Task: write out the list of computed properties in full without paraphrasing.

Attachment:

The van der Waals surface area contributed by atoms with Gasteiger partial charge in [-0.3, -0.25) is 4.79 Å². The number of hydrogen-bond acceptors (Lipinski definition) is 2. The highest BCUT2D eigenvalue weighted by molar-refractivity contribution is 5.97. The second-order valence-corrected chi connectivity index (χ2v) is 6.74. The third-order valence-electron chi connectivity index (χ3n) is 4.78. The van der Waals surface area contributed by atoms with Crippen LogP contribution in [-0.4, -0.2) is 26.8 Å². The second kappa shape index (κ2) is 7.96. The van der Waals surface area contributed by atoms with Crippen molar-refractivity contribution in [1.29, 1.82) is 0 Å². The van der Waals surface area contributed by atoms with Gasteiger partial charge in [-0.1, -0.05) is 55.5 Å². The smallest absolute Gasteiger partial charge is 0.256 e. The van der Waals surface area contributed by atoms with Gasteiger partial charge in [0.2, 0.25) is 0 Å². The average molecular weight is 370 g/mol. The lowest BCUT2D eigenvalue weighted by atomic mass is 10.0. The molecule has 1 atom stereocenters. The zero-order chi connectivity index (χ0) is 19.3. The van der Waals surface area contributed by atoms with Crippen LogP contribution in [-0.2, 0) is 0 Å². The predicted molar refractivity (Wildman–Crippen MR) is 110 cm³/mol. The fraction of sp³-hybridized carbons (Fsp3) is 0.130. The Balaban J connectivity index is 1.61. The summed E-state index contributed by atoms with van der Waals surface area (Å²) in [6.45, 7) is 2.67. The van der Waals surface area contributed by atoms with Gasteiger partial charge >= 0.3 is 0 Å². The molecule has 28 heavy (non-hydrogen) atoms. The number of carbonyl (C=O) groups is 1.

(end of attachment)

The van der Waals surface area contributed by atoms with Gasteiger partial charge in [-0.3, -0.25) is 4.79 Å². The number of hydrogen-bond acceptors (Lipinski definition) is 2. The highest BCUT2D eigenvalue weighted by molar-refractivity contribution is 5.97. The second-order valence-corrected chi connectivity index (χ2v) is 6.74. The third-order valence-electron chi connectivity index (χ3n) is 4.78. The van der Waals surface area contributed by atoms with Crippen LogP contribution in [-0.4, -0.2) is 26.8 Å². The second kappa shape index (κ2) is 7.96. The van der Waals surface area contributed by atoms with Crippen molar-refractivity contribution in [1.29, 1.82) is 0 Å². The van der Waals surface area contributed by atoms with Gasteiger partial charge in [-0.1, -0.05) is 55.5 Å². The smallest absolute Gasteiger partial charge is 0.256 e. The van der Waals surface area contributed by atoms with Gasteiger partial charge in [0.2, 0.25) is 0 Å². The average molecular weight is 370 g/mol. The lowest BCUT2D eigenvalue weighted by atomic mass is 10.0. The molecule has 1 atom stereocenters. The zero-order chi connectivity index (χ0) is 19.3. The van der Waals surface area contributed by atoms with Crippen LogP contribution in [-0.2, 0) is 0 Å². The predicted molar refractivity (Wildman–Crippen MR) is 110 cm³/mol. The fraction of sp³-hybridized carbons (Fsp3) is 0.130. The Balaban J connectivity index is 1.61. The summed E-state index contributed by atoms with van der Waals surface area (Å²) in [6.45, 7) is 2.67. The van der Waals surface area contributed by atoms with Gasteiger partial charge >= 0.3 is 0 Å². The molecule has 28 heavy (non-hydrogen) atoms. The number of carbonyl (C=O) groups is 1.